I travelled out in the third group, which, despite constant carping about the pace from OGL (or maybe because of it) was travelling so fast we had the second group in our sights by the time we passed the Cheese Farm and were closing rapidly. We would have caught them too, had not the curse of Buster’s leaky bladder struck at the top of Bell’s Hill, forcing us into an impromptu pee stop. He’s like a dog with a lampost fixation now, goodness knows what he’ll be like when he’s racked up 17 or more prime numbers in age.
We then had a false start, forced to stop and pull our bikes up onto the grass verge to allow the passage of a giant combine harvester that took up all of the lane and more. Then, a few metres further up the road we were forced repeat the process, this time making way for a tractor transporting the combine’s header unit which took up even more space and was definitely not something you want to tangle with.
It was beginning to look a lot like harvest-time and there was a good chance we’d have close encounters with tractors and combines all day, although I’m certain at that point we didn’t realise just how close.
Our route took us through the outskirts of Morpeth to Netherwitton and up the Trench. Buster chased Young Dinger up the climb at a remarkably furious pace, while the rest of us followed much more sedately. We paused at the top long enough to regroup.
“Aha,” I said, noticing Buster’s new ‘Band of Climbers’ socks, “Did you’re new socks inspire you to ride so furiously up the Trench?”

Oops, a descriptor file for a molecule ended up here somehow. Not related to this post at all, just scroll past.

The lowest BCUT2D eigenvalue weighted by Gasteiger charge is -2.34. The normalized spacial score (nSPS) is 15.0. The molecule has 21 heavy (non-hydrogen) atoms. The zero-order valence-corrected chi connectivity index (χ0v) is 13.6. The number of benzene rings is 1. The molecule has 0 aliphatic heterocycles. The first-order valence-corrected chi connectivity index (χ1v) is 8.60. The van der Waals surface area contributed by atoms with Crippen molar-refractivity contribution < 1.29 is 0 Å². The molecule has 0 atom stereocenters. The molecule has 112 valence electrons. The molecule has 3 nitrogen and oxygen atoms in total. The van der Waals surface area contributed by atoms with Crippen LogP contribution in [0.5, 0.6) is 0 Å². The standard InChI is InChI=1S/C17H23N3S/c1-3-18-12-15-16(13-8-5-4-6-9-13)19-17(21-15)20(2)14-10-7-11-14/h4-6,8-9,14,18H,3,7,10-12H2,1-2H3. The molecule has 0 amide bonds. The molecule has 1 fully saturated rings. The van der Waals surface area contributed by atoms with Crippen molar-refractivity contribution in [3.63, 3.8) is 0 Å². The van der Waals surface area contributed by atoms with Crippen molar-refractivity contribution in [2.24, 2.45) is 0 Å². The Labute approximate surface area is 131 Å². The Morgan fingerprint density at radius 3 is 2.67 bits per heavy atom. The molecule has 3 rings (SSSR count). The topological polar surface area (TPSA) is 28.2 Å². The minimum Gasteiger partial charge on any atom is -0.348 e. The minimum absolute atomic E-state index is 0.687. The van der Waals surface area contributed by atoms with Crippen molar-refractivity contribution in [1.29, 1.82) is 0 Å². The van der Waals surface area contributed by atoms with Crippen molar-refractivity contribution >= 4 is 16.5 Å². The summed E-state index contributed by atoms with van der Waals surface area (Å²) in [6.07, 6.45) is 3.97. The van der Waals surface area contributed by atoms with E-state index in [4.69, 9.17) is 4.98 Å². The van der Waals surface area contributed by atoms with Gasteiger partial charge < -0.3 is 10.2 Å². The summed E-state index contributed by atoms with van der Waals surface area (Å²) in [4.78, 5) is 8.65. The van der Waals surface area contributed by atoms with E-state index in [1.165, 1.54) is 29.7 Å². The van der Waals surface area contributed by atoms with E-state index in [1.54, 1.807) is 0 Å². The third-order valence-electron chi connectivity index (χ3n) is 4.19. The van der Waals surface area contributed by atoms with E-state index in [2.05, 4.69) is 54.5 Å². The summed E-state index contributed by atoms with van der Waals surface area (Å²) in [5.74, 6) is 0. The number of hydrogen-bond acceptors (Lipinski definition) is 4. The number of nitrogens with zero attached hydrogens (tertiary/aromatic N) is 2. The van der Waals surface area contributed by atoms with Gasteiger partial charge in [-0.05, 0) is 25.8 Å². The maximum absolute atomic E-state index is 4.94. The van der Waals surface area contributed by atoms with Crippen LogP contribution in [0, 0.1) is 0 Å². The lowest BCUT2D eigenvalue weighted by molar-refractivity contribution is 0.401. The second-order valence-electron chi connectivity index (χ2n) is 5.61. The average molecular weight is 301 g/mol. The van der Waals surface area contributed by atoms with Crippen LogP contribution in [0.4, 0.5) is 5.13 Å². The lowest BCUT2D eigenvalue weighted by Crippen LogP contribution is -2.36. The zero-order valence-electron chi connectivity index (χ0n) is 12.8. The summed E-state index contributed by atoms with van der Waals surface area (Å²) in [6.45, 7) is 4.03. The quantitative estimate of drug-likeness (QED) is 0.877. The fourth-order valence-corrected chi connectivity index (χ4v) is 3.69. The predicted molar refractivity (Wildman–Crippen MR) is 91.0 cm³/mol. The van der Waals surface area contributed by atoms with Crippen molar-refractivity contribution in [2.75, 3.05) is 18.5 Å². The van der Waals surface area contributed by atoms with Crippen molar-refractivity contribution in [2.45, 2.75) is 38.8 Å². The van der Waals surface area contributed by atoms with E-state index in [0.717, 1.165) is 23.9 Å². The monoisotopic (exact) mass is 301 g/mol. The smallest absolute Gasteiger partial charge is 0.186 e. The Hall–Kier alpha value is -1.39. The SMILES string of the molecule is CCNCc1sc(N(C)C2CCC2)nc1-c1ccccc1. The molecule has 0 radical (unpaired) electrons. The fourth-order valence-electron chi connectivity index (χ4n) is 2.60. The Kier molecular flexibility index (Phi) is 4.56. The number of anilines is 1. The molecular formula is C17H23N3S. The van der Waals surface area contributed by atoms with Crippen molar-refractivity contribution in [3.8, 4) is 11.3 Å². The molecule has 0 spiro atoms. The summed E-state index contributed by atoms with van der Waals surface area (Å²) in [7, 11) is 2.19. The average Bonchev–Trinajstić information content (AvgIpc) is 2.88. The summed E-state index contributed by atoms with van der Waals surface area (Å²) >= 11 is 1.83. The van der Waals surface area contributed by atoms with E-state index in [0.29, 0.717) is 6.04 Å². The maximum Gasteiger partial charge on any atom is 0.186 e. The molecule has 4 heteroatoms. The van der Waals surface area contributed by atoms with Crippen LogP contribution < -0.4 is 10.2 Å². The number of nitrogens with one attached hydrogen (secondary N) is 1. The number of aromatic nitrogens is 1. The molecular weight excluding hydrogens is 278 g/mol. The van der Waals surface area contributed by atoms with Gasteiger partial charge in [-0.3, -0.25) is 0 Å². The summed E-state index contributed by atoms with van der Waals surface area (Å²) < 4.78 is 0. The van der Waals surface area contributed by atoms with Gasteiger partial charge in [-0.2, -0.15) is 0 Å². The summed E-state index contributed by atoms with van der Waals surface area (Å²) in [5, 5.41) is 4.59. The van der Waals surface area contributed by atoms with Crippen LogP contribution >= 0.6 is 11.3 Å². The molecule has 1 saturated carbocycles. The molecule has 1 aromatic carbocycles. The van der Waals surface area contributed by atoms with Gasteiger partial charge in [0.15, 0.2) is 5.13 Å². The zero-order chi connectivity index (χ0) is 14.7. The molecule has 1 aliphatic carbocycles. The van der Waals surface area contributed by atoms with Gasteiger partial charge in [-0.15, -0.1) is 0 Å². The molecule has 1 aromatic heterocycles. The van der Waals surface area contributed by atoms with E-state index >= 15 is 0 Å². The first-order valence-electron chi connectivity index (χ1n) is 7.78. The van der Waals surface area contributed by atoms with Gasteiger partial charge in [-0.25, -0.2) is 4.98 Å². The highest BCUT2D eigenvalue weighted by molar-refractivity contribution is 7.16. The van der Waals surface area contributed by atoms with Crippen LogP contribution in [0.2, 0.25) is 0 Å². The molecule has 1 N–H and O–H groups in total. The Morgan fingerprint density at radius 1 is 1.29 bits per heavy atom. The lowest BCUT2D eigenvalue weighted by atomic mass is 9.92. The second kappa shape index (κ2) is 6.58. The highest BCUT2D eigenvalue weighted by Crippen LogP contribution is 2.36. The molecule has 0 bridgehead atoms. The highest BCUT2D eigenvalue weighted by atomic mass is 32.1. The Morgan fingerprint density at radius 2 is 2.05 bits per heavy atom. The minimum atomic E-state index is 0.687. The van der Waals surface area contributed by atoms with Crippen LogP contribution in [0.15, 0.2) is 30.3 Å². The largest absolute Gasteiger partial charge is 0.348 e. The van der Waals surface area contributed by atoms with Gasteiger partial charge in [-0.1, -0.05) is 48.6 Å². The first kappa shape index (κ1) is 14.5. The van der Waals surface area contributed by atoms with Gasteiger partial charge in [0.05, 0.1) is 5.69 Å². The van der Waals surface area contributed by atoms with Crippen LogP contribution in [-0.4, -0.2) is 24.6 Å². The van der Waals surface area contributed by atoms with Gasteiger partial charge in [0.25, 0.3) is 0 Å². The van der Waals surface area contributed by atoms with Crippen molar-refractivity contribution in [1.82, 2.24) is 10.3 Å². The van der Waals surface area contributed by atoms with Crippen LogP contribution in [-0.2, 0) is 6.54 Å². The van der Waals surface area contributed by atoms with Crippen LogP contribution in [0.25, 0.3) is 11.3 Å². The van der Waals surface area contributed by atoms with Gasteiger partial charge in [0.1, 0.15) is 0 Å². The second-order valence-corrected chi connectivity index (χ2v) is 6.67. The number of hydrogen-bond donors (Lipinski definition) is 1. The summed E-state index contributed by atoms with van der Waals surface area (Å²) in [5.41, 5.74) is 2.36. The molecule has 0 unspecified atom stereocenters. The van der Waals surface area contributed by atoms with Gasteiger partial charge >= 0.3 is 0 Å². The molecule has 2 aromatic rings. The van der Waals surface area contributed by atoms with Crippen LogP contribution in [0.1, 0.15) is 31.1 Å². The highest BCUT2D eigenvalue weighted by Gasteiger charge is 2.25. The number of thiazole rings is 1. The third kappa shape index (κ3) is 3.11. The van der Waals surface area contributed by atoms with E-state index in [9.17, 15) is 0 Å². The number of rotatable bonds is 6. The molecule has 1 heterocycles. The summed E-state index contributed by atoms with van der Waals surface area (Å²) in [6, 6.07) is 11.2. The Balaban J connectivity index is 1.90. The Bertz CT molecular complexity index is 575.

“No, I was just desperate for another pee,” Buster confessed.
Passing through Belsay and on to Ogle, G-Dawg then ended up playing chicken with an approaching tractor when the driver decided he had the right of way across both lanes and was intent on using the full width of the road, no matter what. He obviously felt no need to slow down while passing other vulnerable road-users either and even gave G-Dawg a sharp horn-blast in reprimand for refusing to cede the metre wide ribbon of tarmac he’d left us which, horror of horrors, made him have to plant his left wheel on the opposite verge.
It was touch and go, but we made the café at Kirkley without any of us being harvested. There, over coffee and cake, I had a good chat with Zardoz about veteran, octogenarian (and more) cyclists. You know the kind, they’re instantly recognisable: rake thin, barely able to stand straight from prolonged crouching over the bars, their stooped shoulders and odd gait giving them the appearance of some awkward, arthritic wading-bird. That is of course until they swing their leg over a bike and take flight, becoming instantly transformed into a tidy figure of grace, speed and power.